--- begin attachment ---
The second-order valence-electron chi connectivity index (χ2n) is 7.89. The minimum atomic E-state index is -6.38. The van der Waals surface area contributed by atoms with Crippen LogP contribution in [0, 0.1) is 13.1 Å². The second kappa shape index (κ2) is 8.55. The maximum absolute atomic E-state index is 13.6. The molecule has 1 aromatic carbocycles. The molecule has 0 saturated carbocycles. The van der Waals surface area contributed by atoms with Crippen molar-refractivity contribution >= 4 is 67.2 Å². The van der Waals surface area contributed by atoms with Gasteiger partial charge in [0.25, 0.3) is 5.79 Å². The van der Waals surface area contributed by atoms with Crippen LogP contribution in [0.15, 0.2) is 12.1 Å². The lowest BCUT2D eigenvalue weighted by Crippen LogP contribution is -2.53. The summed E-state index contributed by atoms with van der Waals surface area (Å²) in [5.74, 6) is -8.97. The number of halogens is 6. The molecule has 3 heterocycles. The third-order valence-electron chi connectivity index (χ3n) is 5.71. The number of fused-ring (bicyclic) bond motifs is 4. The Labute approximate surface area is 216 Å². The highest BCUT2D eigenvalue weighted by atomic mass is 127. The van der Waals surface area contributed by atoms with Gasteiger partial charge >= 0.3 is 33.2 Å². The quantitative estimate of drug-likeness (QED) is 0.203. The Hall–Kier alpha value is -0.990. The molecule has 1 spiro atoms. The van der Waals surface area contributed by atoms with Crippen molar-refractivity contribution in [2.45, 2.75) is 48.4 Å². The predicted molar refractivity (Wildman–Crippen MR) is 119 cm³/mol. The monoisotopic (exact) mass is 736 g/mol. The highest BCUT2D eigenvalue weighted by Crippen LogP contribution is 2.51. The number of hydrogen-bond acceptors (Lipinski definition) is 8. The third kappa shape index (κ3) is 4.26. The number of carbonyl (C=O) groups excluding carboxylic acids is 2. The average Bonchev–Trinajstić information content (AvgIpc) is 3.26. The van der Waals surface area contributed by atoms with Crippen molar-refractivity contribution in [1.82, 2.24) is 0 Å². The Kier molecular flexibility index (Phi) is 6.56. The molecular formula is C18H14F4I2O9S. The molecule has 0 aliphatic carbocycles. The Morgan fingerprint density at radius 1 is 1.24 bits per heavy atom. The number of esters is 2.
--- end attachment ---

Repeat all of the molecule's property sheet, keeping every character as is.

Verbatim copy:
The second-order valence-electron chi connectivity index (χ2n) is 7.89. The minimum atomic E-state index is -6.38. The van der Waals surface area contributed by atoms with Crippen LogP contribution in [0, 0.1) is 13.1 Å². The second kappa shape index (κ2) is 8.55. The maximum absolute atomic E-state index is 13.6. The molecule has 1 aromatic carbocycles. The molecule has 0 saturated carbocycles. The van der Waals surface area contributed by atoms with Crippen molar-refractivity contribution >= 4 is 67.2 Å². The van der Waals surface area contributed by atoms with Gasteiger partial charge in [0.25, 0.3) is 5.79 Å². The van der Waals surface area contributed by atoms with Crippen LogP contribution in [0.15, 0.2) is 12.1 Å². The lowest BCUT2D eigenvalue weighted by Crippen LogP contribution is -2.53. The summed E-state index contributed by atoms with van der Waals surface area (Å²) in [5.74, 6) is -8.97. The number of halogens is 6. The molecule has 3 heterocycles. The third-order valence-electron chi connectivity index (χ3n) is 5.71. The number of fused-ring (bicyclic) bond motifs is 4. The Labute approximate surface area is 216 Å². The highest BCUT2D eigenvalue weighted by atomic mass is 127. The van der Waals surface area contributed by atoms with Gasteiger partial charge >= 0.3 is 33.2 Å². The quantitative estimate of drug-likeness (QED) is 0.203. The Hall–Kier alpha value is -0.990. The molecule has 1 spiro atoms. The van der Waals surface area contributed by atoms with Crippen molar-refractivity contribution in [2.45, 2.75) is 48.4 Å². The predicted molar refractivity (Wildman–Crippen MR) is 119 cm³/mol. The monoisotopic (exact) mass is 736 g/mol. The highest BCUT2D eigenvalue weighted by Crippen LogP contribution is 2.51. The number of hydrogen-bond acceptors (Lipinski definition) is 8. The third kappa shape index (κ3) is 4.26. The number of carbonyl (C=O) groups excluding carboxylic acids is 2. The average Bonchev–Trinajstić information content (AvgIpc) is 3.26. The van der Waals surface area contributed by atoms with Crippen molar-refractivity contribution in [1.82, 2.24) is 0 Å². The Kier molecular flexibility index (Phi) is 6.56. The molecular formula is C18H14F4I2O9S. The molecule has 0 aliphatic carbocycles. The Morgan fingerprint density at radius 1 is 1.24 bits per heavy atom. The number of esters is 2.